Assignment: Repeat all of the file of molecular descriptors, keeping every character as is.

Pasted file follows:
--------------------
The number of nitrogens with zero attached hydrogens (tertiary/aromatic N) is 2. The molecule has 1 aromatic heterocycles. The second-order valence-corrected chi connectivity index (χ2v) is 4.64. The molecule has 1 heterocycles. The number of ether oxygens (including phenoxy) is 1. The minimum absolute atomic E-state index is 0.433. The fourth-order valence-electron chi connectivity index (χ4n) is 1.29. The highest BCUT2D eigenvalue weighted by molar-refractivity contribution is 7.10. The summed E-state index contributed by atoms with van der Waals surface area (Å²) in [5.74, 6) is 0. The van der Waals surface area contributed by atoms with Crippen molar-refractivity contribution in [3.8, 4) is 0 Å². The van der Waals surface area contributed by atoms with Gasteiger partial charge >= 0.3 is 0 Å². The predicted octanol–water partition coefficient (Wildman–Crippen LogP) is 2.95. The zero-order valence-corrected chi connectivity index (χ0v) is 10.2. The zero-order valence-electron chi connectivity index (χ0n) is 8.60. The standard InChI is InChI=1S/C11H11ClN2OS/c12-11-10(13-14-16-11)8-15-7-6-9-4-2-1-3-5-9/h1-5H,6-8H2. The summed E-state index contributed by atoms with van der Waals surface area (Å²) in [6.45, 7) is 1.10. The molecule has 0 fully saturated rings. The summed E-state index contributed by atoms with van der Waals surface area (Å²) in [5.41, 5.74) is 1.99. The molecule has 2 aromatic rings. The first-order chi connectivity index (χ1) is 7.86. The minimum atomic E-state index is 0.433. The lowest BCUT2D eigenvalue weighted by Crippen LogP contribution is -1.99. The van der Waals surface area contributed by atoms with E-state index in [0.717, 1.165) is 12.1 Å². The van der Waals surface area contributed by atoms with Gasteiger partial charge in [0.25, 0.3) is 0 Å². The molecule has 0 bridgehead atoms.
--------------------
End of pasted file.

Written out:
The number of nitrogens with zero attached hydrogens (tertiary/aromatic N) is 2. The molecule has 1 aromatic heterocycles. The second-order valence-corrected chi connectivity index (χ2v) is 4.64. The molecule has 1 heterocycles. The number of ether oxygens (including phenoxy) is 1. The minimum absolute atomic E-state index is 0.433. The fourth-order valence-electron chi connectivity index (χ4n) is 1.29. The highest BCUT2D eigenvalue weighted by molar-refractivity contribution is 7.10. The summed E-state index contributed by atoms with van der Waals surface area (Å²) in [5.74, 6) is 0. The van der Waals surface area contributed by atoms with Crippen molar-refractivity contribution in [3.8, 4) is 0 Å². The van der Waals surface area contributed by atoms with Gasteiger partial charge >= 0.3 is 0 Å². The predicted octanol–water partition coefficient (Wildman–Crippen LogP) is 2.95. The zero-order valence-corrected chi connectivity index (χ0v) is 10.2. The zero-order valence-electron chi connectivity index (χ0n) is 8.60. The standard InChI is InChI=1S/C11H11ClN2OS/c12-11-10(13-14-16-11)8-15-7-6-9-4-2-1-3-5-9/h1-5H,6-8H2. The summed E-state index contributed by atoms with van der Waals surface area (Å²) in [6.45, 7) is 1.10. The molecule has 0 fully saturated rings. The summed E-state index contributed by atoms with van der Waals surface area (Å²) in [5.41, 5.74) is 1.99. The molecule has 2 aromatic rings. The first-order chi connectivity index (χ1) is 7.86. The minimum atomic E-state index is 0.433. The lowest BCUT2D eigenvalue weighted by Crippen LogP contribution is -1.99. The van der Waals surface area contributed by atoms with E-state index in [0.717, 1.165) is 12.1 Å². The van der Waals surface area contributed by atoms with Gasteiger partial charge in [0.25, 0.3) is 0 Å². The molecule has 0 bridgehead atoms.